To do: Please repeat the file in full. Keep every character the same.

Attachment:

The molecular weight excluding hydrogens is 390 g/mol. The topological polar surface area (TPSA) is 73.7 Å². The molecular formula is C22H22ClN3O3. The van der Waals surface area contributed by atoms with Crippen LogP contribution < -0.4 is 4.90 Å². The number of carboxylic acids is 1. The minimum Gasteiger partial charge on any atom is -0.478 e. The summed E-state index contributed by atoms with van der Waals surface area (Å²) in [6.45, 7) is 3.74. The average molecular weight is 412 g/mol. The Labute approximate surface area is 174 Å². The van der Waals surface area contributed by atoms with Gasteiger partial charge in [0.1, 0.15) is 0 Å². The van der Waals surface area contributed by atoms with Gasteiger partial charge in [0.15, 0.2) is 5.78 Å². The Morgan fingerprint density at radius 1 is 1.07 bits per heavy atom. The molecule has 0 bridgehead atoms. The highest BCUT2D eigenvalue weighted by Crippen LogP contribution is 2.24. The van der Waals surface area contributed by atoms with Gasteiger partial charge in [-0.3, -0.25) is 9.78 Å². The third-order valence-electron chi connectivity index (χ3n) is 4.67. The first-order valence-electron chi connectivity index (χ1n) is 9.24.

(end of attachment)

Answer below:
The molecular weight excluding hydrogens is 390 g/mol. The topological polar surface area (TPSA) is 73.7 Å². The molecular formula is C22H22ClN3O3. The van der Waals surface area contributed by atoms with Crippen LogP contribution < -0.4 is 4.90 Å². The number of carboxylic acids is 1. The minimum Gasteiger partial charge on any atom is -0.478 e. The summed E-state index contributed by atoms with van der Waals surface area (Å²) in [6.45, 7) is 3.74. The average molecular weight is 412 g/mol. The Labute approximate surface area is 174 Å². The van der Waals surface area contributed by atoms with Gasteiger partial charge in [0.1, 0.15) is 0 Å². The van der Waals surface area contributed by atoms with Gasteiger partial charge in [0.15, 0.2) is 5.78 Å². The Morgan fingerprint density at radius 1 is 1.07 bits per heavy atom. The molecule has 0 bridgehead atoms. The highest BCUT2D eigenvalue weighted by Crippen LogP contribution is 2.24. The van der Waals surface area contributed by atoms with Gasteiger partial charge in [-0.3, -0.25) is 9.78 Å². The third-order valence-electron chi connectivity index (χ3n) is 4.67. The first-order valence-electron chi connectivity index (χ1n) is 9.24.